On This Day in History -
May 1, 1778

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Brigadier General John Lacey loses the Battle of Crooked Billet

On this day in history, May 1, 1778, Brigadier General John Lacey loses the Battle of Crooked Billet. The previous fall had been devastating for the Americans. Philadelphia was captured and the Americans had lost the Battles of Brandywine and Germantown attempting to defend the city. Forts Mercer and Mifflin were destroyed, opening up the way for British reinforcements to the city. George Washington took his worn out army to a miserable winter at Valley Forge.

The British often made excursions out of Philadelphia on foraging expeditions to confiscate the produce of local farms and mills. Many locals, who were still loyal to the Crown, would take their produce into Philadelphia for sale. George Washington placed patrols all around the city to prevent the farmers from taking their goods into town and to prevent the British from confiscating supplies as much as possible.

Craven Hall, Westminster, Pennsylvania
Click to enlarge
Craven Hall
Westminster, Pennsylvania
Many of the wounded were carried
to Craven Hall after the
Battle of Crooked Billet
Craven Hall, Westminster, Pennsylvania
Click to enlarge
Craven Hall
Westminster, Pennsylvania
Many of the wounded were carried
to Craven Hall after the Battle of Crooked Billet

In January of 1778, a 23 year old Brigadier General John Lacey was placed in charge of the patrols north of Philadelphia. Lacey experienced enough success in his operations that the British made his capture a priority. By late April, Lacey had established a headquarters near the Crooked Billet Tavern in a small town known as The Billet, which is in present day Hatboro, about 16 miles north of downtown Philadelphia. The British had placed spies in the area to watch his movements and on April 30, a troop of 850 men marched out of Philadelphia under Major John Graves Simcoe to attack Lacey's men.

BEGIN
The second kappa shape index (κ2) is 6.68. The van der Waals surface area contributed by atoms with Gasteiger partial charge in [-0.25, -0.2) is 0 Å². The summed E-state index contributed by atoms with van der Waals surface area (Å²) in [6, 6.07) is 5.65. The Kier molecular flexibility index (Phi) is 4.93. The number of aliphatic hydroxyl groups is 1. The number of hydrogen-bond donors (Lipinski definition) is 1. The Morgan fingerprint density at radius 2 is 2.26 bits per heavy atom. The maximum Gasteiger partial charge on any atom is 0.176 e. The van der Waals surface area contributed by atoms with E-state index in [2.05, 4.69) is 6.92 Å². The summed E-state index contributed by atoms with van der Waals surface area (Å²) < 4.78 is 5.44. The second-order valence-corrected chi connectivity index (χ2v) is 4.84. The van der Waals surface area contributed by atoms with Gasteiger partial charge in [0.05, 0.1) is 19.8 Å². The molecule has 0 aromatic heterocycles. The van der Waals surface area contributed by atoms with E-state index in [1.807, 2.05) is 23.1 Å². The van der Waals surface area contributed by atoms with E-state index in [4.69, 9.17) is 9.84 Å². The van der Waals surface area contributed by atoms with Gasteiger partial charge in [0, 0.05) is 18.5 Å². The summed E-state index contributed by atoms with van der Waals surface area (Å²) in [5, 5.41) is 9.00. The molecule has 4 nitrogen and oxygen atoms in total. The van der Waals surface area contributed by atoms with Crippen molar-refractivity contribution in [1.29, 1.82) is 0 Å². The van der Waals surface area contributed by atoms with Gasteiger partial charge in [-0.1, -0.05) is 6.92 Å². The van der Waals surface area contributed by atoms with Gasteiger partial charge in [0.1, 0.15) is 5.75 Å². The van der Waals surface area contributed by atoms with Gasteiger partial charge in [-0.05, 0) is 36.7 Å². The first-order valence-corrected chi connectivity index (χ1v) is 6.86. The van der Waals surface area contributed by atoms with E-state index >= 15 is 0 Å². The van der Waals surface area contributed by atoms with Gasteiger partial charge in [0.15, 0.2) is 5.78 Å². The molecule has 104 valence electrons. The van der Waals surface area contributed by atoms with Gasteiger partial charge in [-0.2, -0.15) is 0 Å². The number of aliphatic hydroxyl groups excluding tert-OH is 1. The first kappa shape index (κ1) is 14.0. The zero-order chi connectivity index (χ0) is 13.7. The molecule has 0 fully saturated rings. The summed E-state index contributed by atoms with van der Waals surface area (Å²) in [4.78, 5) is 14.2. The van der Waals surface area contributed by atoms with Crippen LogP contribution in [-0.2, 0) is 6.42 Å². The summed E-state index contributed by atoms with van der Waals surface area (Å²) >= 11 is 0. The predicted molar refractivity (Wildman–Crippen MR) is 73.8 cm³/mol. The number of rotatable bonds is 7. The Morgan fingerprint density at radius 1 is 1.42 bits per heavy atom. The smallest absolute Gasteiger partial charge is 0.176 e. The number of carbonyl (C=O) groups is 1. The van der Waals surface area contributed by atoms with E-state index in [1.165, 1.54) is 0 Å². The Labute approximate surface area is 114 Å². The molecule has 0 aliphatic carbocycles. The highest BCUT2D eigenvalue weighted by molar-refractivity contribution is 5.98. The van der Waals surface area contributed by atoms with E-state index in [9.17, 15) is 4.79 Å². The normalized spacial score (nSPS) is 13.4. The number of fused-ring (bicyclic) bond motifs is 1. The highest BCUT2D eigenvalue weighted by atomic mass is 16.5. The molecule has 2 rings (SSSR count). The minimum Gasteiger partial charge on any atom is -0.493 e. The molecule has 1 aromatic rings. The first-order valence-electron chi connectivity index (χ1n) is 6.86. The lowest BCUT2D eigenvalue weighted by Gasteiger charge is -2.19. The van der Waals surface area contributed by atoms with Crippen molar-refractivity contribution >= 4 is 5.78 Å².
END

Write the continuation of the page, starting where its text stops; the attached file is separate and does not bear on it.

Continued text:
Crooked Billet Tavern, Hatboro, Pennsylvania
Click to enlarge
Crooked Billet Tavern
Hatboro, Pennsylvania
Location of the Battle of Crooked Billet

Lacey's 400 men were mostly untrained and under armed local militia. His group was constantly changing in size as members came and went and he often had trouble keeping his force manned. On the night of the 30th, Lacey gave instructions to several subordinates to make scouting missions to watch for British movements. Unfortunately, Lieutenant William Neilsen did not follow his orders to go scouting between 2 and 3 am. Instead, his patrol didn't leave until just before daybreak and ran right into Simcoe's men as they approached the sleeping camp.

Lacey was sleeping in a nearby house and was awakened by the skirmish when the attackers were only 200 yards away. The entire camp was virtually surrounded and Lacey knew he could not survive a head on fight. Instead, he quickly ordered a retreat across an open field and into a wood. Nearly a fourth of his men were wounded, captured or killed.

The British attackers at Crooked Billet were about 2/5 Loyalists born in America. This meant there were numerous cases of neighbor fighting neighbor and even family member fighting family member in the battle. The great tragedy of the Battle of Crooked Billet is that the British tortured and killed several wounded and captured militia members. Many Americans had hidden in a large pile of buckwheat straw and were burned alive. Others who were wounded were thrown onto the pile of burning straw, while others were bayoneted and slashed with sabers.

Brigadier General Lacey was soon replaced by George Washington. 26 Americans were killed in the battle and 58 captured, while 10 valuable wagonloads of supplies were lost. The British had none killed and only 7 injured. In spite of the loss, General Lacey is credited with quick thinking for quickly ordering his troops to retreat and preventing greater carnage.

This Week in History

Published 5/1/13

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